Symptoms of C.F.S
People with C.F.S. have often enjoyed good health before coming down with a range of symptoms which suggest a change in brain function. C.F.S. can cause loss of concentration and short-term memory; dyslexia, nausea, clumsiness and disturbed balance. There may also be problems with vision and sensitivity to light, as well as sensitivity to noise and misjudgement of distance. People with ME are often depressed and may suffer from mood swings. They may also have be problems with bladder control and changes in their bowel function.
Cause of C.F.S
No one yet knows what causes C.F.S., but it often begins at the time of an acute infection and researchers are looking into the possibility of it being linked to certain common viruses. There is also speculation that certain neurotoxins such as pesticides could trigger C.F.S., while physicians recognize that psychological and emotional states may also have an influence.
Getting over C.F.S. can be a long, slow process taking several years and involving relapses, but it is possible to recover in time. However, some people merely show some improvement while a minority never get over their symptoms and become invalids.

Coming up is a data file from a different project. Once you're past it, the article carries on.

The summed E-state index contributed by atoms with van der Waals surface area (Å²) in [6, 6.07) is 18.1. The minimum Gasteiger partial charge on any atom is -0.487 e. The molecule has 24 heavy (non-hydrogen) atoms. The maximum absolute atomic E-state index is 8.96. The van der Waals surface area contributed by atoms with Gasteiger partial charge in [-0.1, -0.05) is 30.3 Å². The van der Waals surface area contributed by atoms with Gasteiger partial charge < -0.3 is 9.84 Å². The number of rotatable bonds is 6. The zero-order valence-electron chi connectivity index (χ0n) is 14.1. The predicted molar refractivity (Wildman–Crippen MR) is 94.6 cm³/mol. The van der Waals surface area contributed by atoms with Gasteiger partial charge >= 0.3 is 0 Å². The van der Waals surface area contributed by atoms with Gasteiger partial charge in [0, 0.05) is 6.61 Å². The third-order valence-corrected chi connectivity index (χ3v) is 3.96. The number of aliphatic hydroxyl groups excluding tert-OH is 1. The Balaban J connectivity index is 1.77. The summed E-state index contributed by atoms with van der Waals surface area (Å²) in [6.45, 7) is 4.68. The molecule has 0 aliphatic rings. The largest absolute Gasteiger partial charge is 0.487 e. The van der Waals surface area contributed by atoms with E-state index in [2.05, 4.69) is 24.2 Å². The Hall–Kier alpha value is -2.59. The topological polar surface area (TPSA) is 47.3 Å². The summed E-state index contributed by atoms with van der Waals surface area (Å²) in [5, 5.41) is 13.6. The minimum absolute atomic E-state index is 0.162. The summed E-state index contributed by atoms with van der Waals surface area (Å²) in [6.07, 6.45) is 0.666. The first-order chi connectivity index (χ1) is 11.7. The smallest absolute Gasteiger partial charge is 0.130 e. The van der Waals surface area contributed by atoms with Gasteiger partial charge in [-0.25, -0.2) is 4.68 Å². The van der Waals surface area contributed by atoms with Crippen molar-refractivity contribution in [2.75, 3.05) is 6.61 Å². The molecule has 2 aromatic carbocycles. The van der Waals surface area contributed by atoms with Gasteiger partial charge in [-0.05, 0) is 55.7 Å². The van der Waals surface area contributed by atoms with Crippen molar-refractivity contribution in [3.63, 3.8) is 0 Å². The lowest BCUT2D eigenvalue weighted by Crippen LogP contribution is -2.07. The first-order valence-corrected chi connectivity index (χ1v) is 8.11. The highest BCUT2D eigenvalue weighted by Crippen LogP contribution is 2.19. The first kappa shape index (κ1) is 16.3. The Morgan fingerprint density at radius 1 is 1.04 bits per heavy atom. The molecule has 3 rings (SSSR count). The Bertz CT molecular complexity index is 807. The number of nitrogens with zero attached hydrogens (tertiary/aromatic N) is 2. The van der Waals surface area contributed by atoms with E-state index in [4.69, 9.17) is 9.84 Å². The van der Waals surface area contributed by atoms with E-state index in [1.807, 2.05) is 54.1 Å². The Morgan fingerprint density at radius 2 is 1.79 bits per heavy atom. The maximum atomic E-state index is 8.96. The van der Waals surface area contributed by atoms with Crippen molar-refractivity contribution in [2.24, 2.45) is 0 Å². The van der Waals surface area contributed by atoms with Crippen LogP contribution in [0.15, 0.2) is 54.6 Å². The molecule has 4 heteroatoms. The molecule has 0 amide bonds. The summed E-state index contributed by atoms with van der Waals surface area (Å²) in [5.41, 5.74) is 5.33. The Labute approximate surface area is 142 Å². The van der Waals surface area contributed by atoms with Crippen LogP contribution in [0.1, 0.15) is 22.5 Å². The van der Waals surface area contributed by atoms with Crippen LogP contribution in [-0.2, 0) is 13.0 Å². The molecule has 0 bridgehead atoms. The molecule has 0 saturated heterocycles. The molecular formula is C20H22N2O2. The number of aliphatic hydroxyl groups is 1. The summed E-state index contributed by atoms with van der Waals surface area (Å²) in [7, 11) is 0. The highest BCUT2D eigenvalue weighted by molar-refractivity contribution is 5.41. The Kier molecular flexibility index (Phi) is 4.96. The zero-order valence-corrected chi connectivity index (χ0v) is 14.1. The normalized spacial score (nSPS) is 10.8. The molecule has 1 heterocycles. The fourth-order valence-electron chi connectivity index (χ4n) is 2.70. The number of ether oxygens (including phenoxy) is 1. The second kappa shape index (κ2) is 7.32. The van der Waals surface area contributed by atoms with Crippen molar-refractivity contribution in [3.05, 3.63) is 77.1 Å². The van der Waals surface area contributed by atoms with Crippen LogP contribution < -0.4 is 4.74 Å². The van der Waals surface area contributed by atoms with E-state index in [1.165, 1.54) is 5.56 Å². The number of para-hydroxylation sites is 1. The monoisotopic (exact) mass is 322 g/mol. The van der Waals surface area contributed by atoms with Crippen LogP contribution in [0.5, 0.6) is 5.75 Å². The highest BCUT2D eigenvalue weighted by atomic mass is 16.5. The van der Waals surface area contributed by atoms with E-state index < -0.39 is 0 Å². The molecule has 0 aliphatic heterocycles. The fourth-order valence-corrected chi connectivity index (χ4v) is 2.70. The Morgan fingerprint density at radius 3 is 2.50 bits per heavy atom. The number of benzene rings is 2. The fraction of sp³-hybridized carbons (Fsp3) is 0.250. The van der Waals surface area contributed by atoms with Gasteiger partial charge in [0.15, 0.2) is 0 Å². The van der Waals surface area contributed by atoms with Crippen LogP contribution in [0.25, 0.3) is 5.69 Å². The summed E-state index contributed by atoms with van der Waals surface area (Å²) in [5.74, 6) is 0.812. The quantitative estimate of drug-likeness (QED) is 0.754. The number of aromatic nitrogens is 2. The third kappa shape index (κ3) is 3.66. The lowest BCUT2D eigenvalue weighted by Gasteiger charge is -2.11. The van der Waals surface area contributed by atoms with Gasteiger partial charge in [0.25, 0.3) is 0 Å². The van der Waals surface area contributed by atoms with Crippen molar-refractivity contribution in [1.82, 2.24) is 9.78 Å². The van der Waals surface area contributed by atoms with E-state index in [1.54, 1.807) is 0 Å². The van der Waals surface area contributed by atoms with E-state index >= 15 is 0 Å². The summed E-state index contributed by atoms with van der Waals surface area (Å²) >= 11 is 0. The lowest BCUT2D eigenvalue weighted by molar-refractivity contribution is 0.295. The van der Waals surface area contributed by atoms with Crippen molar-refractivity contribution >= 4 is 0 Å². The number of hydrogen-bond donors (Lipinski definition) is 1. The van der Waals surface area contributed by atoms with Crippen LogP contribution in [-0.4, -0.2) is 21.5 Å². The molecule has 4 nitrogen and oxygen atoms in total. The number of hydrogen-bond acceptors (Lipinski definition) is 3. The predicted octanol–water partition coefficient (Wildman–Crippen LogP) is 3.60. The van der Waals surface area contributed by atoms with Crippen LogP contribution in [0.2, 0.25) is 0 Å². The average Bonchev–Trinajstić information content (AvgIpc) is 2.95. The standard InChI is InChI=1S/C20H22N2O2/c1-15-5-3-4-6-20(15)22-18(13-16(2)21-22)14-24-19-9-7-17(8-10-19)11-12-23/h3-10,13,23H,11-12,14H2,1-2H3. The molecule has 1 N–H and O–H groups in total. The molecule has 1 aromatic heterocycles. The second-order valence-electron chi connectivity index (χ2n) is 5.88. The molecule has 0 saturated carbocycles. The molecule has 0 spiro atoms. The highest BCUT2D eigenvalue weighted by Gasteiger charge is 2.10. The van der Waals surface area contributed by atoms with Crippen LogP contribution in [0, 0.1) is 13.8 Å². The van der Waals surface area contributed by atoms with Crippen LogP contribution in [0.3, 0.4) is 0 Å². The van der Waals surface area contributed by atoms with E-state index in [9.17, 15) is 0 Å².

C.F.S. can hit at any time, whatever your age or background, and although it most commonly starts between the ages of 20 and 40, children as young as seven can be affected.
Treatment of C.F.S
Improving the nutrition of C.F.S. sufferers usually alleviates the condition. In a significant number of cases patients are able to resume normal life after dietary changes. Special emphasis is placed on correct digestion and elimination, two systems in which malfunction can lead to the onset of C.F.S. Removing “allergic” foods from the diet can also bring about a great improvement.
Other treatments that assist C.F.S.
Support treatments are particularly important C.F.S. because anything a patient can do to strengthen their system will alleviate the condition.
The Buteyko breathing method will help strengthen bodily functions like digestion, elimination, hormonal activity, and respiration. The patient can also practice its techniques as a self-care tool. Likewise light therapy will help improve bodily functions and increase energy levels. Aromatherapy and Moor treatment have a generally beneficial effect. It is often difficult for C.F.S. patients to do strenuous exercise, so the gentle-but-powerful exercises of yoga and T’ai Chi can be of great assistance.